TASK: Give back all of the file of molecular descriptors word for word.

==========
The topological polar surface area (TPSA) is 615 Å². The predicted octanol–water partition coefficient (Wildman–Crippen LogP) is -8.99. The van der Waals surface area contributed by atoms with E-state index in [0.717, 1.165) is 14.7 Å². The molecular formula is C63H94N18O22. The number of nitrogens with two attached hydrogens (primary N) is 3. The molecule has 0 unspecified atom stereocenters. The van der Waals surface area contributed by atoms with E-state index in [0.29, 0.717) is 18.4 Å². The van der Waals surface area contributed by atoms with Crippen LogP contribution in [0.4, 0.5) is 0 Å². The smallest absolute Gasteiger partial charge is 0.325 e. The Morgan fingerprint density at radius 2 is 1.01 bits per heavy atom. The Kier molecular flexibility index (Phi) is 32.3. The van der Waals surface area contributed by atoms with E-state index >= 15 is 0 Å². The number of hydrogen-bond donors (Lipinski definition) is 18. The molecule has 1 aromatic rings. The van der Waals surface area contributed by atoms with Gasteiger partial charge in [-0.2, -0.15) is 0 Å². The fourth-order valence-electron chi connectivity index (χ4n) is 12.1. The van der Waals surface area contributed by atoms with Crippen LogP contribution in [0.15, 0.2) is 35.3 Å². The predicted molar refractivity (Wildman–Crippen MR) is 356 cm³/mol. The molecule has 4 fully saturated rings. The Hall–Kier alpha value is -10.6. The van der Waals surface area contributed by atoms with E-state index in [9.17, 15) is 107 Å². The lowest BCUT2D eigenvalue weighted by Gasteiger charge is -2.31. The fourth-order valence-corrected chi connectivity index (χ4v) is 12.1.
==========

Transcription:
The topological polar surface area (TPSA) is 615 Å². The predicted octanol–water partition coefficient (Wildman–Crippen LogP) is -8.99. The van der Waals surface area contributed by atoms with E-state index in [0.717, 1.165) is 14.7 Å². The molecular formula is C63H94N18O22. The number of nitrogens with two attached hydrogens (primary N) is 3. The molecule has 0 unspecified atom stereocenters. The van der Waals surface area contributed by atoms with E-state index in [0.29, 0.717) is 18.4 Å². The van der Waals surface area contributed by atoms with Crippen LogP contribution in [0.4, 0.5) is 0 Å². The smallest absolute Gasteiger partial charge is 0.325 e. The Morgan fingerprint density at radius 2 is 1.01 bits per heavy atom. The Kier molecular flexibility index (Phi) is 32.3. The van der Waals surface area contributed by atoms with E-state index >= 15 is 0 Å². The number of hydrogen-bond donors (Lipinski definition) is 18. The molecule has 1 aromatic rings. The van der Waals surface area contributed by atoms with Gasteiger partial charge in [-0.2, -0.15) is 0 Å². The fourth-order valence-electron chi connectivity index (χ4n) is 12.1. The van der Waals surface area contributed by atoms with Crippen LogP contribution in [0.15, 0.2) is 35.3 Å². The predicted molar refractivity (Wildman–Crippen MR) is 356 cm³/mol. The molecule has 4 fully saturated rings. The Hall–Kier alpha value is -10.6. The van der Waals surface area contributed by atoms with E-state index in [9.17, 15) is 107 Å². The lowest BCUT2D eigenvalue weighted by Gasteiger charge is -2.31. The fourth-order valence-corrected chi connectivity index (χ4v) is 12.1.